Welcome! Defeating Merkel cell carcinoma begins here.

The critical first step is to find a Merkel cell carcinoma specialist.

It is critical that each case be reviewed by a multidisciplinary team, including surgical oncologists, radiation oncologists, medical oncologists, and dermatologists with significant experience in managing MCC, in order to develop a plan for the patient.

To find healthcare professionals experienced with Merkel cell carcinoma, start with our list of verified specialists.

Find a Specialist

Make sure your primary care team is knowledgeable and takes action.

Merkel cell carcinoma is rare, and it's common for many medical professionals to be unsure of where to start. When a diagnosis occurs, it is imperative that your medical team is knowledgeable and able to carry out an MCC specialist's plan.

Our clinical team recommends that all healthcare providers follow the NCCN guidelines for MCC to bring them up to speed on MCC and how to care for MCC patients.

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Consider joining a patient-based group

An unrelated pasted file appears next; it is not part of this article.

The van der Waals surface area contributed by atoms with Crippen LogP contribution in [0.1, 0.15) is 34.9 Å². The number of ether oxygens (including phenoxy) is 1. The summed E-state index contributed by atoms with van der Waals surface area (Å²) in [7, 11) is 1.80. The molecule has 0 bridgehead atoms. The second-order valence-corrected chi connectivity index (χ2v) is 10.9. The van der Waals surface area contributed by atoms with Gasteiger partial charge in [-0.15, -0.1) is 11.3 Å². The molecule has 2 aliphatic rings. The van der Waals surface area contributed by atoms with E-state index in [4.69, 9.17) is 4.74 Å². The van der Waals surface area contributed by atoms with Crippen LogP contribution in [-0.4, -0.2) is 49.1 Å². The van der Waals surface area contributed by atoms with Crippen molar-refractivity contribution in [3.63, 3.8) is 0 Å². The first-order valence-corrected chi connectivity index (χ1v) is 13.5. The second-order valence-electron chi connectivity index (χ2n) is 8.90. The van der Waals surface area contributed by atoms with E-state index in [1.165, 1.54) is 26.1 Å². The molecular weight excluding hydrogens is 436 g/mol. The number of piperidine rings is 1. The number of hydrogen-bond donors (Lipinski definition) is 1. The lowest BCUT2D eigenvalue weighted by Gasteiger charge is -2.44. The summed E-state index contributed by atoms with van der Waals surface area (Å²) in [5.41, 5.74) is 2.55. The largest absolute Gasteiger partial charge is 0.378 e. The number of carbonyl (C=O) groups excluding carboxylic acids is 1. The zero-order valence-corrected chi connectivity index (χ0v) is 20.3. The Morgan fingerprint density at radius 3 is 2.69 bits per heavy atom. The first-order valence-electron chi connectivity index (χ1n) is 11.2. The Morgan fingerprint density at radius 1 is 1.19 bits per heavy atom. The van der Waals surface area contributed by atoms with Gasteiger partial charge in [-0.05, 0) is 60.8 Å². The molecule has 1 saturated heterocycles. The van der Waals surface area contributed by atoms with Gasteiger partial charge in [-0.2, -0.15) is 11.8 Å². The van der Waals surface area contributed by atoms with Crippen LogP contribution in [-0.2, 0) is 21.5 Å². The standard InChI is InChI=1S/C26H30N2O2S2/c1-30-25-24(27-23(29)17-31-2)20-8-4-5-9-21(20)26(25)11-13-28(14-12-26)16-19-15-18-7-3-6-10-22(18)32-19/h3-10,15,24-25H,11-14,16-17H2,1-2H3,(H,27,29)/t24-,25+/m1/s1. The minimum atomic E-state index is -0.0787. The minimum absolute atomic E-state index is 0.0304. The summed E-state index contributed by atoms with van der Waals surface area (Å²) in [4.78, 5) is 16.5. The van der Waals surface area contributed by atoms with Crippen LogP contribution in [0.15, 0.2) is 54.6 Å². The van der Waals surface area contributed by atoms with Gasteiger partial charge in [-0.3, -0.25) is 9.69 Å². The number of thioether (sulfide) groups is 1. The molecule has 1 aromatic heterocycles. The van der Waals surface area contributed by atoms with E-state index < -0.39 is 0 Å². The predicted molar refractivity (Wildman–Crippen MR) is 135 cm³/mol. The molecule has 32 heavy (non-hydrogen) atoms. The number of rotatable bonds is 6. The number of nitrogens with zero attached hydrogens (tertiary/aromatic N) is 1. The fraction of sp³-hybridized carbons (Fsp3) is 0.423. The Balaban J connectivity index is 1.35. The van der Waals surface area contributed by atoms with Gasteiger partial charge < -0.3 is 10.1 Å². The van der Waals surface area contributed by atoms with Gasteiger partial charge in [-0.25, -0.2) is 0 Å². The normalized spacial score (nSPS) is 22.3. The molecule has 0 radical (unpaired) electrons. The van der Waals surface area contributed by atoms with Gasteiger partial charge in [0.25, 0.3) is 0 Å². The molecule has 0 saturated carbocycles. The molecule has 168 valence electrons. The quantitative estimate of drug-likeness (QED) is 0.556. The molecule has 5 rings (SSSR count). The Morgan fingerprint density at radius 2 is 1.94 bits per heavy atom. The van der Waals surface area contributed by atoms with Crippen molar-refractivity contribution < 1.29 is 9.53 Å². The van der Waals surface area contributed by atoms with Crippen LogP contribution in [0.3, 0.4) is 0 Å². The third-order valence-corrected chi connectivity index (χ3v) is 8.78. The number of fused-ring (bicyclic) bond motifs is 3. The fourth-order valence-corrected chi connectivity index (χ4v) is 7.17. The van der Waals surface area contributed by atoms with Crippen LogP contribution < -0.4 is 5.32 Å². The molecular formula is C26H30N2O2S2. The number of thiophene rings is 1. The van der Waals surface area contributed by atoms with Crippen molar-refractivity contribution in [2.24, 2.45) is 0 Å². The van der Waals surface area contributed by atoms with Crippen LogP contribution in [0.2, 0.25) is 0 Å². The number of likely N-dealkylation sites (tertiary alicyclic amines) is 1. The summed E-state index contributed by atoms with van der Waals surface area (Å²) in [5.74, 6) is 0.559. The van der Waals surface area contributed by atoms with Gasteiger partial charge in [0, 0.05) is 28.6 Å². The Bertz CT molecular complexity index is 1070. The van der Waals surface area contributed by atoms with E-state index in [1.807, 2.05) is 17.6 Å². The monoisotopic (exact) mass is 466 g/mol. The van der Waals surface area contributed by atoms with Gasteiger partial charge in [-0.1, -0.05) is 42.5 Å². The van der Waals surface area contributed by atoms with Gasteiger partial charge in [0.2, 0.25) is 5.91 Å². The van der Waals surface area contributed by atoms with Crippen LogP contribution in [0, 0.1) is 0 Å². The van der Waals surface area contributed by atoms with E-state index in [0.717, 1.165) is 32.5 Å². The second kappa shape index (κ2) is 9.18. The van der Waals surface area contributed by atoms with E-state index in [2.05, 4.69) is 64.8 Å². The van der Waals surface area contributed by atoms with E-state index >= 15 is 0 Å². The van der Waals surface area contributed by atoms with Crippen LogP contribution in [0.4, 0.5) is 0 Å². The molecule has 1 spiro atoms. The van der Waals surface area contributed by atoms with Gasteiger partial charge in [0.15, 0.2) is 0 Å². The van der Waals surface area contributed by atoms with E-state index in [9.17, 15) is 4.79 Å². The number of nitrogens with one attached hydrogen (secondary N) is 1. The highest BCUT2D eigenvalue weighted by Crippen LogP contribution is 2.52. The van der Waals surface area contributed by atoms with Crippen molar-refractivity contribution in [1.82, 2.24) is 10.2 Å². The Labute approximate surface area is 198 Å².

A diagnosis of Merkel cell carcinoma is a life-changing experience. Support from others—in the form of advice, recommendations for local healthcare providers, or sharing personal victories—can help ease the burden many MCC patients and their families feel.

We encourage you to make connections; it’s been proven to help.

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The latest advancements in treatment

Merkel Cell Polyomavirus Antibody Titer Predicts Recurrence- Free Survival

The Merkel virus antibody test (AMERK) is being increasingly used around the US and the world. This team at University of Tennessee in Knoxville carried out a 7 year study on 51 patients and found that it was predictive of outcomes. They found that patients who produce these antibodies had a signifi...

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Scientific and clinical developments in Merkel cell carcinoma: A polyomavirus-driven,often-lethal skin cancer

This review led by Dr. Tomoko Akaike, covers some of the underlying biology of MCC, with a focus on MCC clinical management now and into the future.

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DNA-methylation patterns imply a common cellular origin of virus- and UV-associated Merkel cell carcinoma

There has been a long-standing controversy as to what type of cell, when infected with the Merkel cell polyomavirus, ultimately turns into what we know as Merkel cell carcinoma. Some studies indicate the cell of origin might be fibroblasts from the dermis, keratinocytes from the epidermis, or even B...

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